Chronic fatigue syndrome/myalgic encephalopathy (CFS/ME) is a chronic illness which can cause significant fatigue, pain and disability. Activity pacing is frequently advocated as a beneficial coping strategy, however, it is unclear whether pacing is significantly associated with symptoms in people with CFS/ME. The first aim of this study was therefore to explore the cross-sectional associations between pacing and levels of pain, disability and fatigue. The second aim was to explore whether changes in activity pacing following participation in a symptom management programme were related to changes in clinical outcomes.
Cross-sectional study exploring the relationships between pacing, pain, disability and fatigue (n = 114) and pre–post treatment longitudinal study of a cohort of patients participating in a symptom management programme (n = 35).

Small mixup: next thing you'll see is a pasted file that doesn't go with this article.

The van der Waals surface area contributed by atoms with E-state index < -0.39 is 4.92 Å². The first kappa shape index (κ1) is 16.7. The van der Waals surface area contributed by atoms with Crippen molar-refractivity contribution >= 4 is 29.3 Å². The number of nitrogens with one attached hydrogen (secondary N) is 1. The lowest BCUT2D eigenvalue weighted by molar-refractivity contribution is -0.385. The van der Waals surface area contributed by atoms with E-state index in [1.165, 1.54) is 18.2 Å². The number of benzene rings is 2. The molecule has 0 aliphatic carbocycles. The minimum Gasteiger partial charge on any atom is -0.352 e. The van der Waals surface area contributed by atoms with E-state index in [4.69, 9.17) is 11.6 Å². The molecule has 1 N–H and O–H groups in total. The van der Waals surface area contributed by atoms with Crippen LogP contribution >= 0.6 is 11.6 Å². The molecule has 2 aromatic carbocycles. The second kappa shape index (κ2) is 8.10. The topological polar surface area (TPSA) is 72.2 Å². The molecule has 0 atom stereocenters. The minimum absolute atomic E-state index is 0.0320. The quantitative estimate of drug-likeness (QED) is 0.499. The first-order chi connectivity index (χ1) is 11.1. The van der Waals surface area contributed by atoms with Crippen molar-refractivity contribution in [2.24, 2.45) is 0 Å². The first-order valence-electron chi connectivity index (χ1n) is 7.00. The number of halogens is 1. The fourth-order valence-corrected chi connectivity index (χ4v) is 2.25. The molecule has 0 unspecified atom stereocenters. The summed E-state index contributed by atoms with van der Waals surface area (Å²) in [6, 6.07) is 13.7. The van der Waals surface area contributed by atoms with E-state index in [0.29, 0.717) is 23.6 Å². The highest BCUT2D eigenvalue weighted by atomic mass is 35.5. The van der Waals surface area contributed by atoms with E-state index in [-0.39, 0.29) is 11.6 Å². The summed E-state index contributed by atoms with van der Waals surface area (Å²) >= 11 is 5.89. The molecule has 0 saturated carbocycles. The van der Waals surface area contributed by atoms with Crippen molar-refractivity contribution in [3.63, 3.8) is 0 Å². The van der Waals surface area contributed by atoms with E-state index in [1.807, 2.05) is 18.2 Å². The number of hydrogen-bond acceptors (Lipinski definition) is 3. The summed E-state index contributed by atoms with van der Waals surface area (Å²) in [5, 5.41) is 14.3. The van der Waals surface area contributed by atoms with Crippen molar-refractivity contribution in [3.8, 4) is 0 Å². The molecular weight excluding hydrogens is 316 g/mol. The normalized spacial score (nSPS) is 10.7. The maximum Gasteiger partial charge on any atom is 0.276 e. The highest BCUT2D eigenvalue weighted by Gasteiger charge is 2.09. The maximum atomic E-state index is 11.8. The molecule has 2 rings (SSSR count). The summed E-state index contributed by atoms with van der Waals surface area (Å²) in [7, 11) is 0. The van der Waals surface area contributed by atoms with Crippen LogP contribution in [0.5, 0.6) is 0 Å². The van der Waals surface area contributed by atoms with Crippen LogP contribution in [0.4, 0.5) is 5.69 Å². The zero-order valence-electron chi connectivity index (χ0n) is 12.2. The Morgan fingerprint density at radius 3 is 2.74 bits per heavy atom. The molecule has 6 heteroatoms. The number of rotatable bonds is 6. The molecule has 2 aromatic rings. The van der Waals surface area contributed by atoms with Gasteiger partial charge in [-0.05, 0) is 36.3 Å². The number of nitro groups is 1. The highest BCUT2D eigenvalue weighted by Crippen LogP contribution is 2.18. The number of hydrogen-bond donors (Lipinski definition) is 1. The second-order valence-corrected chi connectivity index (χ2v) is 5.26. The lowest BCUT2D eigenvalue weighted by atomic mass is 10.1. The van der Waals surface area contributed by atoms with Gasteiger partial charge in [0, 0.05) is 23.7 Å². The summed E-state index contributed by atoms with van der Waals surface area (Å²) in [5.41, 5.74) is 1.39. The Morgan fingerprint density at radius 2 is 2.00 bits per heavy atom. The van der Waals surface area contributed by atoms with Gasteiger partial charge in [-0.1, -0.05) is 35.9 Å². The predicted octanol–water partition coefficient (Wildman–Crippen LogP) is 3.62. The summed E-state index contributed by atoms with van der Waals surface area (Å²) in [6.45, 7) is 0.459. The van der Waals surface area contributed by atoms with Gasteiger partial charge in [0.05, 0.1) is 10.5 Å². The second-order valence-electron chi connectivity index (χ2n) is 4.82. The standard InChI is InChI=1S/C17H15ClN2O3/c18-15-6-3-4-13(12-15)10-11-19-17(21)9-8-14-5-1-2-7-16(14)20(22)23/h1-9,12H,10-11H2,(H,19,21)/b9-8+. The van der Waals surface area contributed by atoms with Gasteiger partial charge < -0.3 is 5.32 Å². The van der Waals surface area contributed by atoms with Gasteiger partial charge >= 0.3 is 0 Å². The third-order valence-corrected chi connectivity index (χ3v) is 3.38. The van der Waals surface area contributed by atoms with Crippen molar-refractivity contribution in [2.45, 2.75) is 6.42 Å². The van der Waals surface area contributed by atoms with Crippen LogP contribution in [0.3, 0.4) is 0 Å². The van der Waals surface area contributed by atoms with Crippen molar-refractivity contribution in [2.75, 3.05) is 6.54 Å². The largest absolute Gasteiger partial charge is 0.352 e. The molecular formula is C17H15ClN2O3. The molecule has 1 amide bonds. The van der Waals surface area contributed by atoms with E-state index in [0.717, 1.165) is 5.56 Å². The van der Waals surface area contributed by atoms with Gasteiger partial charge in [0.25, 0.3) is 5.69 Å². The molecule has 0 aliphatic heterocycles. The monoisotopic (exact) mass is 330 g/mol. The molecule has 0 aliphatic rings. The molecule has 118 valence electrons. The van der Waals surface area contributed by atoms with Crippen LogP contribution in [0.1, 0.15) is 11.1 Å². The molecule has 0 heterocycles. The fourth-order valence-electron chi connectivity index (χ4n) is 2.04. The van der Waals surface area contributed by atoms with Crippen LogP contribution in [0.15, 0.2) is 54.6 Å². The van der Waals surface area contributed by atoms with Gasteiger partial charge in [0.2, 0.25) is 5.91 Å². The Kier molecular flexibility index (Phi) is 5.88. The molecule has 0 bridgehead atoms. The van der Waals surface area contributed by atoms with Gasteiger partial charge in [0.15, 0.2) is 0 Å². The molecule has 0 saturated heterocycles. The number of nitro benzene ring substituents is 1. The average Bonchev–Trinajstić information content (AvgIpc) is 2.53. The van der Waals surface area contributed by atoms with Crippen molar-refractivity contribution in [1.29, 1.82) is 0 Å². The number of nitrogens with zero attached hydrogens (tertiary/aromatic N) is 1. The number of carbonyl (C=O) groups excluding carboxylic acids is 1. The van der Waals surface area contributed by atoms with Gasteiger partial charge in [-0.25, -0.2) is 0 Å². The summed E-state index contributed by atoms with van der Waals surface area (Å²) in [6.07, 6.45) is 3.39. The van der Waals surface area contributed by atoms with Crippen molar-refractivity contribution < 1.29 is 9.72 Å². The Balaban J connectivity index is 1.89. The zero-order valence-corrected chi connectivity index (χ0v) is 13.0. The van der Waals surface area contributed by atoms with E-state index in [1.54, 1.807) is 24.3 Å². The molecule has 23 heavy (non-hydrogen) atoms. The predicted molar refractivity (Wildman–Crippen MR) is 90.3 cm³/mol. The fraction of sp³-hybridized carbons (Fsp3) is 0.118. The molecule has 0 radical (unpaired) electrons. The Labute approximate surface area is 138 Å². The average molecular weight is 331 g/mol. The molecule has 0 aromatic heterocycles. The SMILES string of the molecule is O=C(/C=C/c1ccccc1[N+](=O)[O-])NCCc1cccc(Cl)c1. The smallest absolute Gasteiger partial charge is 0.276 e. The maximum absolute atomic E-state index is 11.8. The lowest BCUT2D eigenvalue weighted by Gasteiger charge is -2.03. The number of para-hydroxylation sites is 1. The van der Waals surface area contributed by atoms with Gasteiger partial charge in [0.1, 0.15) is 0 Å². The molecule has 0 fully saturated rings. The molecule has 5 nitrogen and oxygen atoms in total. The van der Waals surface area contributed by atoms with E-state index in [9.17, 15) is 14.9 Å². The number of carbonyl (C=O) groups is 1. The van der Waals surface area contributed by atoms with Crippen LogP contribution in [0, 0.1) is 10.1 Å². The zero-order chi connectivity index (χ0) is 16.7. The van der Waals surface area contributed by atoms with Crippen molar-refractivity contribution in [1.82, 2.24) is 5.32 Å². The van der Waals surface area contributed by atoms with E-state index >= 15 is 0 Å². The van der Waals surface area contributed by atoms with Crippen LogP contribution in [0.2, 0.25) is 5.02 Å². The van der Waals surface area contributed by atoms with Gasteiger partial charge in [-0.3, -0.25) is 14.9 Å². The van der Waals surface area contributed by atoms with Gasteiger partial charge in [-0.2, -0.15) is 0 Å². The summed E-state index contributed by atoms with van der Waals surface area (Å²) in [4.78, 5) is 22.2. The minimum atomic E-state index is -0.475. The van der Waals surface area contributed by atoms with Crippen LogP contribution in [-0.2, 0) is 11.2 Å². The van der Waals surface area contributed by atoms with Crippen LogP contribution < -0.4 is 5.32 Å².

Out-patient physiotherapy CFS/ME service.
One-hundred and fourteen adult patients with CFS/ME.
Main outcome measures
Pacing was assessed using the chronic pain coping inventory. Pain was measured using a Numeric Pain Rating Scale, fatigue with the Chalder Fatigue Scale and disability with the Fibromyalgia Impact Questionnaire.
No significant associations were observed between activity pacing and levels of pain, disability or fatigue. Likewise, changes in pacing were not significantly associated with changes in pain, disability or fatigue following treatment.
Activity pacing does not appear to be a significant determinant of pain, fatigue or disability in people with CFS/ME when measured with the chronic pain coping index. Consequently, the utility and measurement of pacing require further investigation.
Symptoms of chronic fatigue syndrome/myalgic encephalopathy are not determined by activity pacing when measured by the chronic pain coping inventory.